8:15 a.m. was our meeting time. Suddenly, a strong orangey flash, much lighter than summer sunshine, hit with a burst.We were not able to avoid it because we had no shade in the schoolyard. So we were directly burned. Well, I didn’t feel “burned” at that moment because I didn’t feel anything. Then, the blast came. It blew us over. Everything became muddled and chaotic. Darkness surrounded us for a moment. I was thirsty and it was hard to breathe because there was too much dust. My classmates screamed, “It hurts!” or “Mother!” One of them was looking for his hat and shouted, “My hat is missing!” Anyway, everyone ran around in confusion.
When Hirano looked at himself and his classmates, they had all been badly burned and their clothes were shredded; they looked like “monsters.” Believing that the US would soon attack again, Hirano and two of his classmates escaped to a nearby hill. When they found a bomb shelter, which was just a small cave, it was already full of sufferers groaning in pain. Engraved in Hirano’s memory was a man whose belly had been pierced by a wooden pole. Some soldiers tried to pull it out of him, but they could not remove it. Hirano and his friends started homeward after staying outside the shelter for quite some time. They could not help but walk slowly with their heads down and their hands held forward just like “ghosts.”5
When Hirano looked at himself and his classmates, they had all been badly burned and their clothes were shredded; they looked like “monsters.”
On the way, they found three buckets of water and gulped them down: “We were brought back to life.” As they continued walking home, they met a group of people who had come from the suburbs to help. Hirano got a ride from the rescue party, finally arriving home at around 6:00 p.m. His mother noticed that he was clasping something in his right hand. Wondering what it was, she opened his fingers one by one and found that Hirano was holding the burned skin that had peeled off his right arm. His mother cut off the skin with scissors, cleaned his body with sake, and made him drink a little of it as well. Immediately intoxicated, Hirano lost consciousness.
Hirano was prostrated for about twenty days. He suffered from burns on his face, neck, back, arms, and thighs. The most severely burned was his right arm. Hirano kept moaning in pain while lying on the Japanese-style bedding. His injuries quickly began to drip with pus that gave off a vile smell. His mother took primary care of him while his brothers and sisters helped. Hirano’s mother did everything she could to help him recover. In the beginning, she used medicine such as iodine, but this quickly ran out. She then used cooking oil and the juice of vegetables such as cucumbers to coat his burn wounds.6 She even applied the ashes of human bone to his injuries, although this caused him extreme pain. By the time Hirano was able to walk again, thanks to his mother’s devoted care, Japan had surrendered and the war was over.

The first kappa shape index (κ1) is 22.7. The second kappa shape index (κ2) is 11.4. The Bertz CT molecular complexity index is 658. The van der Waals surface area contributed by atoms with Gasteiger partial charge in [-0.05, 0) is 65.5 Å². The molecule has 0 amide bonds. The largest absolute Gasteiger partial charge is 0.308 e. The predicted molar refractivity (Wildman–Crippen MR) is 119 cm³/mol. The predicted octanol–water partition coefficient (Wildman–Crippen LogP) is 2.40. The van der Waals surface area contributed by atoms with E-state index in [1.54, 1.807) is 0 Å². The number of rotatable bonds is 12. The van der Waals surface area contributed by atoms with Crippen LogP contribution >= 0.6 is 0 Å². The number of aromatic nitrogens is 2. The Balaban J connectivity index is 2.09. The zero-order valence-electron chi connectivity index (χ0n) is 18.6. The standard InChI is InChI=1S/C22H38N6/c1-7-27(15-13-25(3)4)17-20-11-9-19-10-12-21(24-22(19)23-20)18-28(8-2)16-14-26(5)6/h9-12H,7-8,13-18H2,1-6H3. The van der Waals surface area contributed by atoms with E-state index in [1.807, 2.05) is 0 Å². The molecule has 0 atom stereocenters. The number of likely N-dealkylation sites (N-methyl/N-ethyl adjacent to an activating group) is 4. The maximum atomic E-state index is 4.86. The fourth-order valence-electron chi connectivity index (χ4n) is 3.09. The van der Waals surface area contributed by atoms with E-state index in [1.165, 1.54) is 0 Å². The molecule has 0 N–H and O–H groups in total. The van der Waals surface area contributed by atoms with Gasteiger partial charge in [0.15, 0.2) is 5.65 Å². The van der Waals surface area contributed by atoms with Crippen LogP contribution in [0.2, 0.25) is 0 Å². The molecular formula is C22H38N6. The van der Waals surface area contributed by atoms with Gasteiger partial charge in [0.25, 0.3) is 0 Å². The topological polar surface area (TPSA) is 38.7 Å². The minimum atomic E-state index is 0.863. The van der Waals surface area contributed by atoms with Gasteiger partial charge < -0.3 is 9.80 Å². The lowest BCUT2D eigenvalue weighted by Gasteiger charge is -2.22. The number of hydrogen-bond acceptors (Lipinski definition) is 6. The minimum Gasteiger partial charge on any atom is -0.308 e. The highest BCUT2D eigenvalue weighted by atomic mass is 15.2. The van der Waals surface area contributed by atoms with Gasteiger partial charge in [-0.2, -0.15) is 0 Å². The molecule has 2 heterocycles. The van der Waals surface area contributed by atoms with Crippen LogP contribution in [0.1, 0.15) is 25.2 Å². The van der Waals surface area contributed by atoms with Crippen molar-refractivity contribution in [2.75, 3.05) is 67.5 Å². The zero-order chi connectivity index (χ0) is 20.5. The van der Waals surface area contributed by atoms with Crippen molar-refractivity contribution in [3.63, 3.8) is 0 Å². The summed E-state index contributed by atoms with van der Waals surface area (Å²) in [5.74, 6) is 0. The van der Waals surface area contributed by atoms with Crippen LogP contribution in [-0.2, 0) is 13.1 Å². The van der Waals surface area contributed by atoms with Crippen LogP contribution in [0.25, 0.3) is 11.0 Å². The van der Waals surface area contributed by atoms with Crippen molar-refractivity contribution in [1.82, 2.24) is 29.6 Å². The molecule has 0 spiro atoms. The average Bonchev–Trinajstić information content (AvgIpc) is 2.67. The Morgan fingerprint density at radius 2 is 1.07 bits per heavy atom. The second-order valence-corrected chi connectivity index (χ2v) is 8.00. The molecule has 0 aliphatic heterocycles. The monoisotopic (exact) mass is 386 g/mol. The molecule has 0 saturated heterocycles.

Suffering after the War
Hirano’s burns have caused him tremendous physical disability and pain. They never completely healed. Instead, the burn on his right arm formed a keloid scar where the skin was elevated and hardened and had taken on a reddish color for years. Even today, Hirano cannot fully extend his right arm due to the deformed skin. The keloid scar causes him pain. He discussed the pain as follows:
No one could understand the pain unless one experiences it. The burn wound is still deformed. Whenever I move my right arm, I feel pain. I cannot explain it in words. Well, I would like you to have my body if it were possible. If you did, your face would be distorted because of the pain. I have endured such pain for more than sixty years.
As he remarked, the pain is interminable. It is unspeakable and therefore incomprehensible to others. Thus, Hirano has been able to do nothing but grin and bear it.
A-bomb survivors were avoided because of their unusual appearance and/ or experience of radiation exposure, which people thought was contagious.